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Worker sues Oak Harbor over HIV test publicity
An Oak Harbor Public Works employee is suing the city for allegedly violating her medical privacy rights regarding HIV testing.
The woman, identified only as Jane Doe, filed the complaint for damages against the city in Island County Superior Court Jan. 23. The lawsuit asks for unspecified damages for injury to her reputation, loss of wages and the cost of therapy, emotional pain, suffering, inconvenience, mental anguish, loss of enjoyment of life and loss of consortium.
The complaint states that Jane Doe works for the city as a solid waste collector. She was pressure washing a garbage truck and was stuck by a hypodermic needle. She immediately notified a supervisor. The fire chief was called and the woman was taken to the hospital for hepatitis and HIV testing, the court documents state.
After returning to work, the woman was approached by fellow employees who inquired about her HIV results. She discovered that city supervisors discussed her accident and medical information with more than 50 city employees and retirees during a Thanksgiving dinner put on by the public works department, the lawsuit alleges.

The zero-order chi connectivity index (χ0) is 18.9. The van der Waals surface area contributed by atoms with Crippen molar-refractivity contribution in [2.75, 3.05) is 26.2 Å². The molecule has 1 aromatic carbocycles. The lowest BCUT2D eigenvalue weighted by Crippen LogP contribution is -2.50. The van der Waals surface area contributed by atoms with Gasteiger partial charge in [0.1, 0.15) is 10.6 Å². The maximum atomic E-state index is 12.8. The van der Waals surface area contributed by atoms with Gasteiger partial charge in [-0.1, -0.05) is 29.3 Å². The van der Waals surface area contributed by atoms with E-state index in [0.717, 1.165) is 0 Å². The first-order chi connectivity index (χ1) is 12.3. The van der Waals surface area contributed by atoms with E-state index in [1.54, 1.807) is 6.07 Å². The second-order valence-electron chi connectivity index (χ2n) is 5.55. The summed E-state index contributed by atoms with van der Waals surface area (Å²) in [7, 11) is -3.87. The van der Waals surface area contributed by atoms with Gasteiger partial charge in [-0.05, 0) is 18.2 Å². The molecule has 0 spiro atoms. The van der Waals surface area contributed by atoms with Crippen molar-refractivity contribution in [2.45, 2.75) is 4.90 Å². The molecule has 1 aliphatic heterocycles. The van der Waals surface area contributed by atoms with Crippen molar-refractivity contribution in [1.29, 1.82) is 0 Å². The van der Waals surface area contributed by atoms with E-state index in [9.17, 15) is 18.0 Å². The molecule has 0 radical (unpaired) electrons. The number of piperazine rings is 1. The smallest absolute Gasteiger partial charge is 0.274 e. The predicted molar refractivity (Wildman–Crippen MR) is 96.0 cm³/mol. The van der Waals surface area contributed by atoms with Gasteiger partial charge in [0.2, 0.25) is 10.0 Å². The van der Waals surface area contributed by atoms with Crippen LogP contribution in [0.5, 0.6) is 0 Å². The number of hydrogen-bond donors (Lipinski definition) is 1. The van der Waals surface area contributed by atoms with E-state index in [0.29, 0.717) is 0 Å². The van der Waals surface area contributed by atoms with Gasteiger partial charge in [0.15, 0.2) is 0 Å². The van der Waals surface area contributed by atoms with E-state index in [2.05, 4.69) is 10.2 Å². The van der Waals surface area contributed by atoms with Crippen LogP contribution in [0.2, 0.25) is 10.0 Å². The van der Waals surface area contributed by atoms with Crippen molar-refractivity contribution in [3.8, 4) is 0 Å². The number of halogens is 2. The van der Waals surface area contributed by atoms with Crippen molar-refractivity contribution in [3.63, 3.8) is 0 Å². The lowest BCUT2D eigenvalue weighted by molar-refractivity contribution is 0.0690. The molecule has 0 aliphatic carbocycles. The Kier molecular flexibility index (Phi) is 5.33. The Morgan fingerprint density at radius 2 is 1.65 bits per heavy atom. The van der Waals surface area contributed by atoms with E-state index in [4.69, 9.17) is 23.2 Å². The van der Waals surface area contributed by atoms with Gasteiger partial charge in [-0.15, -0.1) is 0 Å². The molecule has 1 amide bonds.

Moreover, the complaint states that one city employee called Jane Doe at home and asked her if she had told her spouse about the accident and testing.
“The inquiries into Jane Doe’s medical status continued for months and persist to this day,” the lawsuit states. “The information has spread to non-city employees and comments are made to Jane Doe when she is at the grocery store or leaves her house for any reason.”
The complaint alleges that city supervisors violated state law forbidding “disclosure of identity of person investigated or requesting HIV antibody testing” and by publishing a matter concerning the private life of another when the information would be highly offensive to a reasonable person.”
The lawsuit states that Jane Doe filed a notice of tort claim last November, but received no response.
Bill Hawkins, the Oak Harbor city attorney, said the lawsuit was forwarded to the city’s insurance provider, which will handle the litigation.